Finally, Jealous should remember that men may look at the actresses and models, but that doesn't mean they aren't thrilled when they get a chance to see your less-than-perfect nekkid body. I've never met a man who complained about my thighs or belly while he was getting some. If her man does, she should dump his sorry ass for one of the 90 percent of the male population who will appreciate her body just as it is.

-- Alisa Rivera

Cary, you are usually so right on, in ways that are startling and brilliantly insightful, and so free of cant and cliché, that I have to tell you: You're wrong about this one.

This woman isn't angry about the objectification of women. If every billboard and TV commercial disappeared in some Talibanic revolution, she'd still be pissed. Her boyfriend could wear blinkers, shoot his television and wall himself into her boudoir, and she'd still suspect him -- of remembering his Victoria's Secret catalogs, or imagining Gisele as an houri.

The whole tenor of her complaint is this: "I want to be the most beautiful girl in the world, and I can't be, because I can't live on a photo shoot and be fluffed by stylists and lighting specialists all the time. And because I am not infinitely wealthy."

She's competitive, and at a dizzying level -- she's competing with the ideal. You'll notice she doesn't mention her boyfriend's glances at ACTUAL women; it's as if the actual is too trivial to bother with.

-- Michele Kellett

It saddened me that Jealous wanted to feel that for Just One Night, she was all he needed to look at. There is a difference between a guy who looks (all of them) and a guy who looks and doesn't notice the woman he's with. My husband appreciates attractive women. He also makes me feel like a queen, and that's what makes the difference for me. Maybe Jealous' boyfriend is just a cad.

-- Christine Owens

I'm a regular reader of your column and damn near always respect your advice, but I think you dropped the ball on Jealous. Yes, I agree that backing up complaints with action is important, but I don't think the real issue here is political justice for women. Becoming the next Katherine MacKinnon is not going to solve her problem.

Where I live, the images Jealous describes aren't just on billboards and buses, they're standing next to you in the subway, on line at the deli, and worst of all at the gym, and they're as perfect and gorgeous as magazine covers. And yes, our culture commodifies women's bodies and sexuality. We are force-fed an unrelenting stream of images day in and day out that titillate our significant others and spark a complicated range of responses in us from naked envy and self-loathing to the desire to emulate their perfection. But many of us manage to feel pretty good about ourselves anyway. That doesn't mean we don't grapple with the same concerns Jealous has, but we are not wracked by them to the extent that she apparently is. They simply don't take up as much room in our lives, emotionally.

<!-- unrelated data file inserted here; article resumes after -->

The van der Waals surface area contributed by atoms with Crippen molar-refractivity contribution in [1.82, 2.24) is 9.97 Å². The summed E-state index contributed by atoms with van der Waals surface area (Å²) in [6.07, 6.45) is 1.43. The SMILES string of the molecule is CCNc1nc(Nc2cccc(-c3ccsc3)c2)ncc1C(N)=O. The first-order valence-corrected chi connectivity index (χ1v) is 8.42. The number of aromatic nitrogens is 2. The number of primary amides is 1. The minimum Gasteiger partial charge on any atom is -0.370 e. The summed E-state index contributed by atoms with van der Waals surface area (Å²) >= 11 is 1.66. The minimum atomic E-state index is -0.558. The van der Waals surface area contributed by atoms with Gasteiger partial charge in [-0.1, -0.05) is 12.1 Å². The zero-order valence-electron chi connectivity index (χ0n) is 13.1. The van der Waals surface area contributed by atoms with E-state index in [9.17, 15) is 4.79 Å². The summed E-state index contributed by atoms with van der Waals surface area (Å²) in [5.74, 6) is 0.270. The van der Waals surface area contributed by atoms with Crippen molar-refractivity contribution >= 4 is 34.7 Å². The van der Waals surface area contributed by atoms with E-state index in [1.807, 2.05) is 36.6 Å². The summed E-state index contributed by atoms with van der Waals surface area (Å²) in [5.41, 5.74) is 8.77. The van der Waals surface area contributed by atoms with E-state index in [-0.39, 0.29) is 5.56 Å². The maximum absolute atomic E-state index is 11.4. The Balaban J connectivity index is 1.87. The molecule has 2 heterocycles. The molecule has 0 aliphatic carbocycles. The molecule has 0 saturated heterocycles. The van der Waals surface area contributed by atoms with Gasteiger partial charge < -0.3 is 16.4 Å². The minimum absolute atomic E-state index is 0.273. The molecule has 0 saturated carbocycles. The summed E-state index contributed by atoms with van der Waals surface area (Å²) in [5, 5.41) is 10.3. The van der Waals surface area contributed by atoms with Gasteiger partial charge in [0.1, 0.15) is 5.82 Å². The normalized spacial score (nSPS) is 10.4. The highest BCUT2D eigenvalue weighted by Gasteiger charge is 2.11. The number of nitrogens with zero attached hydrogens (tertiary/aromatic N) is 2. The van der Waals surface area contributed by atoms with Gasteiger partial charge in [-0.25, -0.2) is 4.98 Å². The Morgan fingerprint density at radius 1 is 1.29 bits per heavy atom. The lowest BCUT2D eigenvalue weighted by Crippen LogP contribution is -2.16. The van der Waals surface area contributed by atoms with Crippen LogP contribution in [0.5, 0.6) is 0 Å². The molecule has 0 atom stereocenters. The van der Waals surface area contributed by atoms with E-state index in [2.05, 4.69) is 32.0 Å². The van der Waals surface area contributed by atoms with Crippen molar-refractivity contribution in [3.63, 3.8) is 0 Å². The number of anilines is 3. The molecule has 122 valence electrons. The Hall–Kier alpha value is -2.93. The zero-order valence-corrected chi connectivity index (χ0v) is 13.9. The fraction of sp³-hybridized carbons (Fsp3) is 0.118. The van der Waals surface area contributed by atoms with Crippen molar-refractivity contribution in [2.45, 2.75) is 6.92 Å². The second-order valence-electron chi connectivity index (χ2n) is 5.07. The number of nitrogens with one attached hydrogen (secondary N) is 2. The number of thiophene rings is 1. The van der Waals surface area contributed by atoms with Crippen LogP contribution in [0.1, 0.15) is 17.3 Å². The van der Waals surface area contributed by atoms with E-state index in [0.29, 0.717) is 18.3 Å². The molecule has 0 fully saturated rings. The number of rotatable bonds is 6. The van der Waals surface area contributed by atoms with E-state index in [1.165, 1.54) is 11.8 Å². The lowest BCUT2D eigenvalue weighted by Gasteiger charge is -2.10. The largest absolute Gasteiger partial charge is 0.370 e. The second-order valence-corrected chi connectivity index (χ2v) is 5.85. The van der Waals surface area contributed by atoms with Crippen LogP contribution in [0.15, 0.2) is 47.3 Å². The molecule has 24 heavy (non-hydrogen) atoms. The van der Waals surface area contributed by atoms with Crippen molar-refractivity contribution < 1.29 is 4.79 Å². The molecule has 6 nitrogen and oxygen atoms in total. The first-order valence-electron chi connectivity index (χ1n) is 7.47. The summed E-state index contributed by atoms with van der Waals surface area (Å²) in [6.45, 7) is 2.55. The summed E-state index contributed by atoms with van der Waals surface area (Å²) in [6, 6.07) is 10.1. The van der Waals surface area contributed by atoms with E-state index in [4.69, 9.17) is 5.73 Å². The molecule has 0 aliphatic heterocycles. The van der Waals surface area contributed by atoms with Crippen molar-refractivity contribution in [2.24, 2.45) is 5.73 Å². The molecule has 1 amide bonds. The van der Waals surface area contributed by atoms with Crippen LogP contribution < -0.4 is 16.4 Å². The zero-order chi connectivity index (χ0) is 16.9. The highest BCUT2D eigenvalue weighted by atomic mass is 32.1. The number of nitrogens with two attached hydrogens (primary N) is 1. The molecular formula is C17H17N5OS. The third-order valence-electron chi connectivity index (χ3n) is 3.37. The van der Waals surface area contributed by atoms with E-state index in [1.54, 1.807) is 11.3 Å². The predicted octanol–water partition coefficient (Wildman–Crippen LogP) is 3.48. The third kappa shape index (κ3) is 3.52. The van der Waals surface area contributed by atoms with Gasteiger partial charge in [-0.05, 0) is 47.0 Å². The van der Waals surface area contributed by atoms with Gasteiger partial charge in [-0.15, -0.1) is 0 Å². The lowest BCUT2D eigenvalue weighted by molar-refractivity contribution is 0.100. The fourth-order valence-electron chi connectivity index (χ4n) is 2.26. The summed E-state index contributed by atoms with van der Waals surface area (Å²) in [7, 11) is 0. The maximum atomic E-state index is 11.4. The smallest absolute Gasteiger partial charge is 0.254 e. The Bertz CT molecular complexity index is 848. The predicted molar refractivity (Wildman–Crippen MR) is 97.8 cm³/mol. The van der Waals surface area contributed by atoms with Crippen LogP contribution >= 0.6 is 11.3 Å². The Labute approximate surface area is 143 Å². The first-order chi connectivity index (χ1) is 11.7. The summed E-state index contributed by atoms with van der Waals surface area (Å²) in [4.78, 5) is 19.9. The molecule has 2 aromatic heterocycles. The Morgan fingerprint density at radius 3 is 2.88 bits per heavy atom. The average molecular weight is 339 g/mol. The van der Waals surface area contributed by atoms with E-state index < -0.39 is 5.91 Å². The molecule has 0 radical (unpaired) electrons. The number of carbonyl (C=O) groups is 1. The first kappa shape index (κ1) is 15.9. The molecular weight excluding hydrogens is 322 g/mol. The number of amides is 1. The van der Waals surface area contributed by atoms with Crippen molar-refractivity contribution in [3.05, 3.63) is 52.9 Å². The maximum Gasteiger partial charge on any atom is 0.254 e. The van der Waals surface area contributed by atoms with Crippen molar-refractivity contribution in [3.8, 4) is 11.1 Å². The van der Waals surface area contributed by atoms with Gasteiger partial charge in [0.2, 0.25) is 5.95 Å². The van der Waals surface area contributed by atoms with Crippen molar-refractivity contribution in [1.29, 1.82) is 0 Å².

One other thing. Jealous is fooling only herself if she thinks men don't struggle with such comparisons. They do. The emphasis may be different, but no less pervasive. (Ask any single, straight guy the first thing women want to know about him, and he'll tell you it's how much he makes.) If we really want things to be better, if we really want to change the way women and men see each other, we have to be no less concerned about the roles men are expected to assume in our culture. Nothing is gained when we generalize blame. This doesn't mean Jealous shouldn't feel what she feels so long as she finds a way to work through it. Only then can she become part of the solution.

-- Ali Springs

I was trying to get up the nerve to send a question to "Since You Asked" when the heavens opened and I saw Cary's response to Jealous. It's the perfect excuse to sound off, because I am The Boyfriend in a situation which has been (at times) very similar to this one.

In short, I think that Cary's response focused on one aspect of Jealous's question at the expense of the others. A part of this question was about gender equality and politics, but most of it was whether the feelings Jealous was having were understandable. And the answer is YES, of course they are! She can try to change the world but changing her here-and-now is more important; redirecting her outrage to politics is almost undoubtedly going to wreck her relationship before she sees any results. If Jealous doesn't do something about the tension in her relationship, becoming a militant feminist, with all the man-hating that often (but not always) comes along with it, is not going to help her love herself and trust her boyfriend.